Retirement Benefits (one month salary for every year of service) 6/80 - 11/30/93 = 14 years P60,000 x 14.0 mos. P840,000.00 Vacation and Sick Leave (3 yrs.) P2,000.00 x 22 days x 3 yrs. 132,000.00 Underpayment of Salaries (3 yrs.) P60,000 - P50,495 = P9,505 P 9,505 x 36.0 mos. ... 342,180.00 Holiday Pay (3 yrs.) P2,000 x 30 days . 60,000.00 Underpayment of 13th month pay (1993) ... 15,816.87 Moral Damages .. 3,000,000.00 Exemplary Damages .. 1,000,000.00 10% Attorneys Fees . 138,999.68 TOTAL P5,528,996.55 Unused Airline Tickets (3 yrs.) (To be converted in Peso upon payment) $2,450.00 x 3.0 [yrs.].. $7,350.00 SO ORDERED.6 Filipinas Synthetic Fiber Corporation (Filsyn), Far Eastern Textile Mills, Inc. (FETMI), Sta. Rosa Textiles, Inc. (SRTI), Patricio L. Lim (Patricio), and Eric Hu appealed to the NLRC. The NLRC rendered its decision on 29 December 1998, thus: WHEREFORE, the Decision dated 3 April 1998 is hereby REVERSED and SET ASIDE and a new one is entered ORDERING respondent Peggy Mills, Inc. to pay complainant his retirement pay equivalent to 22.5 days for every year of service for his twelve (12) years of service from 1980 to 1992 based on a salary rate of P50,495.00 a month. All other claims are DISMISSED for lack of merit. SO ORDERED.7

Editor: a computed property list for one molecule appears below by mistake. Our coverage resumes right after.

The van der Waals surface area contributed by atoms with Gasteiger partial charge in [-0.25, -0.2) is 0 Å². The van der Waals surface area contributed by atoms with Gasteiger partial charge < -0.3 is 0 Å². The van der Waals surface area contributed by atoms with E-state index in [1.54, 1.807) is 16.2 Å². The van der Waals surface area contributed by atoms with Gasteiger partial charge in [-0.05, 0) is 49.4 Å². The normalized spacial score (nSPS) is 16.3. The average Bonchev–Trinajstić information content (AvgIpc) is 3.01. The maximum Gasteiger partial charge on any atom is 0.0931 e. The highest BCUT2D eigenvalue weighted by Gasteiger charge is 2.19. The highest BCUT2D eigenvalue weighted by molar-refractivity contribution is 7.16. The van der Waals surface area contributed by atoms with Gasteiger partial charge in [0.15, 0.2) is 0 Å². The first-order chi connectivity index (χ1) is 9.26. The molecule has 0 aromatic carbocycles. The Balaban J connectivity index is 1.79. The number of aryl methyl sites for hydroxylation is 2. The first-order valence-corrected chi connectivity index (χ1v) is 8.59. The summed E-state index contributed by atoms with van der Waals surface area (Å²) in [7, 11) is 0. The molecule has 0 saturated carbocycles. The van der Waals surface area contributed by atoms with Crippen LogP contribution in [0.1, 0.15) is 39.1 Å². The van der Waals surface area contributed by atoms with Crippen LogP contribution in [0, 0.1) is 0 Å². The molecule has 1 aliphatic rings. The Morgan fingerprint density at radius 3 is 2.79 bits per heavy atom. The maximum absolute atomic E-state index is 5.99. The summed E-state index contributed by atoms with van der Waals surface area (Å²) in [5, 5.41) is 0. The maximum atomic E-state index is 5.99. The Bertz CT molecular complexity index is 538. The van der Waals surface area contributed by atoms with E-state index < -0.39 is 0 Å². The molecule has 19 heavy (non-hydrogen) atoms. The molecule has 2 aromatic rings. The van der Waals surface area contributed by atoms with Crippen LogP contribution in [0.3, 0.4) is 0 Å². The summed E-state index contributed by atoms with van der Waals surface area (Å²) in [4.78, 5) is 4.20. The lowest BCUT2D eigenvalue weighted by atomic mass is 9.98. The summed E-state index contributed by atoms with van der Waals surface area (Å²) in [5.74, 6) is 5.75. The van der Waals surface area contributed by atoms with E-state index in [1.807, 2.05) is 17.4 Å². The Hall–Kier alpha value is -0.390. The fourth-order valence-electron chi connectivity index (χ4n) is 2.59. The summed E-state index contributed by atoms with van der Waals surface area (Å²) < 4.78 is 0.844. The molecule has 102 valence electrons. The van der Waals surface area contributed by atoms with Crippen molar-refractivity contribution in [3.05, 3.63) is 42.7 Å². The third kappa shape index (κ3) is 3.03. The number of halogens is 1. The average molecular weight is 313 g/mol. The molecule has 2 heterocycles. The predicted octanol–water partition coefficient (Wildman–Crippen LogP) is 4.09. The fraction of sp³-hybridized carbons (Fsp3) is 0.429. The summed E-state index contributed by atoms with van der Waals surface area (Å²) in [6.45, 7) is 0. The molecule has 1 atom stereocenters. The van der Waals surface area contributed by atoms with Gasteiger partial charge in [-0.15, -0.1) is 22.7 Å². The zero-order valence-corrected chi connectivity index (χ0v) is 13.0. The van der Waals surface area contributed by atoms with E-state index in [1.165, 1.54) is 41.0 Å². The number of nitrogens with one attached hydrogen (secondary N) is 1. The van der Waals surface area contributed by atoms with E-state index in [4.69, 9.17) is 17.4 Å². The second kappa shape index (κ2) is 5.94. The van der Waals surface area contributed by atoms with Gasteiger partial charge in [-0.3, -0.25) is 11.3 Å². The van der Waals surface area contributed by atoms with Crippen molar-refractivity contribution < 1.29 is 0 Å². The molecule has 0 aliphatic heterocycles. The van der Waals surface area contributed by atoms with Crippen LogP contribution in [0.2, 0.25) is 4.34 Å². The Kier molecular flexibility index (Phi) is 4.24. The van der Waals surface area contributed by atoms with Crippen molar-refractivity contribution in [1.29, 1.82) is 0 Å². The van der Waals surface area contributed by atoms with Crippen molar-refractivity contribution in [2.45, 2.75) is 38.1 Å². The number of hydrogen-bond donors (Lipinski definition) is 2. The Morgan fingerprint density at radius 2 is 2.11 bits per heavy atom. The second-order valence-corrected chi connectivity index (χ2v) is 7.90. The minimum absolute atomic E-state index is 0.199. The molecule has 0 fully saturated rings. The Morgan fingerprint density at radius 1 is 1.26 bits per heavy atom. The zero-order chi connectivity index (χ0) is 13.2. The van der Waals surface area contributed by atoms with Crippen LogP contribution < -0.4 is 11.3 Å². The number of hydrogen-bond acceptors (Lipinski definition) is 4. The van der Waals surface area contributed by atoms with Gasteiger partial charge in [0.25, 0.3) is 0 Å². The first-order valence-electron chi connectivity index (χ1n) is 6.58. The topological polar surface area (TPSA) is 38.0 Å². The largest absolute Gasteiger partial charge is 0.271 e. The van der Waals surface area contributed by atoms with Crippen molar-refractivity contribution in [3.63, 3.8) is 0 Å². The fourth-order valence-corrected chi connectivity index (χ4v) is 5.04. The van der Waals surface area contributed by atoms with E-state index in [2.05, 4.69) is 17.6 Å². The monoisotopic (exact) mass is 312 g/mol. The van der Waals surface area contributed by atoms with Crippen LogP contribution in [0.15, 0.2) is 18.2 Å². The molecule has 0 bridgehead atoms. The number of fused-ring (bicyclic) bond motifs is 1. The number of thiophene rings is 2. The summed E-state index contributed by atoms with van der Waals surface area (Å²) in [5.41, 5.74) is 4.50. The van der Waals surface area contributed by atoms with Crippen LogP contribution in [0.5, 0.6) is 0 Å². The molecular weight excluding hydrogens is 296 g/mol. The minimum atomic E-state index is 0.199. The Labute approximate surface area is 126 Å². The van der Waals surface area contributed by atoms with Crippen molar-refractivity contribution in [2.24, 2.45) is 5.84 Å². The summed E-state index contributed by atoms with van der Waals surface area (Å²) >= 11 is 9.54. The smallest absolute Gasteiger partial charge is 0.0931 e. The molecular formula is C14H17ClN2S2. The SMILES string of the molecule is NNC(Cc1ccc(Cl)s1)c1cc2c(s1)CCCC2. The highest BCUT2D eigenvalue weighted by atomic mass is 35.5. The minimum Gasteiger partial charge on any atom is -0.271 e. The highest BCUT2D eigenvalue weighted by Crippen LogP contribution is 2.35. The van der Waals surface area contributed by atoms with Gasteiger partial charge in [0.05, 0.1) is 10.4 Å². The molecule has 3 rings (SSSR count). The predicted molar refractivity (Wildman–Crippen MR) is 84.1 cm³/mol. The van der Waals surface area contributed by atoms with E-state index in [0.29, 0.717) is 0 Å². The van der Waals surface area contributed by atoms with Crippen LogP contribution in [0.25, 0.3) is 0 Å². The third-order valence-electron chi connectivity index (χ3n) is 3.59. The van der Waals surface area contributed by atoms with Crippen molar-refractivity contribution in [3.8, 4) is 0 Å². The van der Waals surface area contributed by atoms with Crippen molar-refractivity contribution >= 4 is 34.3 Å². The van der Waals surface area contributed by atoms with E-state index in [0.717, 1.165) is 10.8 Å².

John F. McLeod (McLeod) filed a motion for reconsideration which the NLRC denied in its Resolution of 30 June 1999.8 McLeod thus filed a petition for certiorari before the Court of Appeals assailing the decision and resolution of the NLRC.9 The Ruling of the Court of Appeals On 15 June 2000, the Court of Appeals rendered judgment as follows: WHEREFORE, the decision dated December 29, 1998 of the NLRC is hereby AFFIRMED with the MODIFICATION that respondent Patricio Lim is jointly and solidarily liable with Peggy Mills, Inc., to pay the following amounts to petitioner John F. McLeod: 1. retirement pay equivalent to 22.5 days for every year of service for his twelve (12) years of service from 1980 to 1992 based on a salary rate of P50,495, a month; 2. moral damages in the amount of one hundred thousand (P100,000.00) Pesos; 3. exemplary damages in the amount of fifty thousand (P50,000.00) Pesos; and 4. attorneys fees equivalent to 10% of the total award. No costs is awarded. SO ORDERED.10 The Court of Appeals rejected McLeods theory that all respondent corporations are the same corporate entity which should be held solidarily liable for the payment of his monetary claims. The Court of Appeals ruled that the fact that (1) all respondent corporations have the same address; (2) all were represented by the same counsel, Atty. Isidro S. Escano; (3) Atty. Escano holds office at respondent corporations address; and (4) all respondent corporations have common officers and key personnel, would not justify the application of the doctrine of piercing the veil of corporate fiction. The Court of Appeals held that there should be clear and convincing evidence that SRTI, FETMI, and Filsyn were being used as alter ego, adjunct or business conduit for the sole benefit of Peggy Mills, Inc. (PMI), otherwise, said corporations should be treated as distinct and separate from each other. The Court of Appeals pointed out that the Articles of Incorporation of PMI show that it has six incorporators, namely, Patricio, Jose Yulo, Jr., Carlos Palanca, Jr., Cesar R. Concio, Jr., E. A. Picasso, and Walter Euyang. On the other hand, the Articles of Incorporation of Filsyn show that it has 10 incorporators, namely, Jesus Y. Yujuico, Carlos Palanca, Jr., Patricio, Ang Beng Uh, Ramon A. Yulo, Honorio Poblador, Jr., Cipriano Azada, Manuel Tomacruz, Ismael Maningas, and Benigno Zialcita, Jr. The Court of Appeals pointed out that PMI and Filsyn have only two interlocking incorporators and directors, namely, Patricio and Carlos Palanca, Jr. Reiterating the ruling of this Court in Laguio v. NLRC,11 the Court of Appeals held that mere substantial identity of the incorporators of two corporations does not necessarily imply fraud, nor warrant the piercing of the veil of corporate fiction.